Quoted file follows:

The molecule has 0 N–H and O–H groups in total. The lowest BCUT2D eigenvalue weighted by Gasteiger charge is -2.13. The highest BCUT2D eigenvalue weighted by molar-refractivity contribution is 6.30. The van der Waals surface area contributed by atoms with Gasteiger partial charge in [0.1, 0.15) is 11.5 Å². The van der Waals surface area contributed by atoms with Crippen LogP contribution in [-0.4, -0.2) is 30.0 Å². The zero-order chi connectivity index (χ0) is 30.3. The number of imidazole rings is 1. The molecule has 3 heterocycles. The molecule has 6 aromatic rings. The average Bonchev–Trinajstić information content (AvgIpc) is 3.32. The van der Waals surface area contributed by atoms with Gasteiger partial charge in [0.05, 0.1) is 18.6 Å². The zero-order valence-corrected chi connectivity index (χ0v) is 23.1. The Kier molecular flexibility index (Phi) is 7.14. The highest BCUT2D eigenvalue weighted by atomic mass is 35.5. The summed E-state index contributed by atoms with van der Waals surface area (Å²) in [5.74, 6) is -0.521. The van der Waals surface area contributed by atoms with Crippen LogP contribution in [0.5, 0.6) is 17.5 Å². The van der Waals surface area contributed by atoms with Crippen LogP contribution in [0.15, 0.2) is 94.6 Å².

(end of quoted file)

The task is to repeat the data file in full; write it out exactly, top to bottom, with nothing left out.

The molecule has 0 N–H and O–H groups in total. The lowest BCUT2D eigenvalue weighted by Gasteiger charge is -2.13. The highest BCUT2D eigenvalue weighted by molar-refractivity contribution is 6.30. The van der Waals surface area contributed by atoms with Gasteiger partial charge in [0.1, 0.15) is 11.5 Å². The van der Waals surface area contributed by atoms with Crippen LogP contribution in [-0.4, -0.2) is 30.0 Å². The zero-order chi connectivity index (χ0) is 30.3. The number of imidazole rings is 1. The molecule has 3 heterocycles. The molecule has 6 aromatic rings. The average Bonchev–Trinajstić information content (AvgIpc) is 3.32. The van der Waals surface area contributed by atoms with Gasteiger partial charge in [0.05, 0.1) is 18.6 Å². The zero-order valence-corrected chi connectivity index (χ0v) is 23.1. The Kier molecular flexibility index (Phi) is 7.14. The highest BCUT2D eigenvalue weighted by atomic mass is 35.5. The summed E-state index contributed by atoms with van der Waals surface area (Å²) in [5.74, 6) is -0.521. The van der Waals surface area contributed by atoms with Crippen LogP contribution in [0.5, 0.6) is 17.5 Å². The van der Waals surface area contributed by atoms with Crippen LogP contribution in [0.15, 0.2) is 94.6 Å².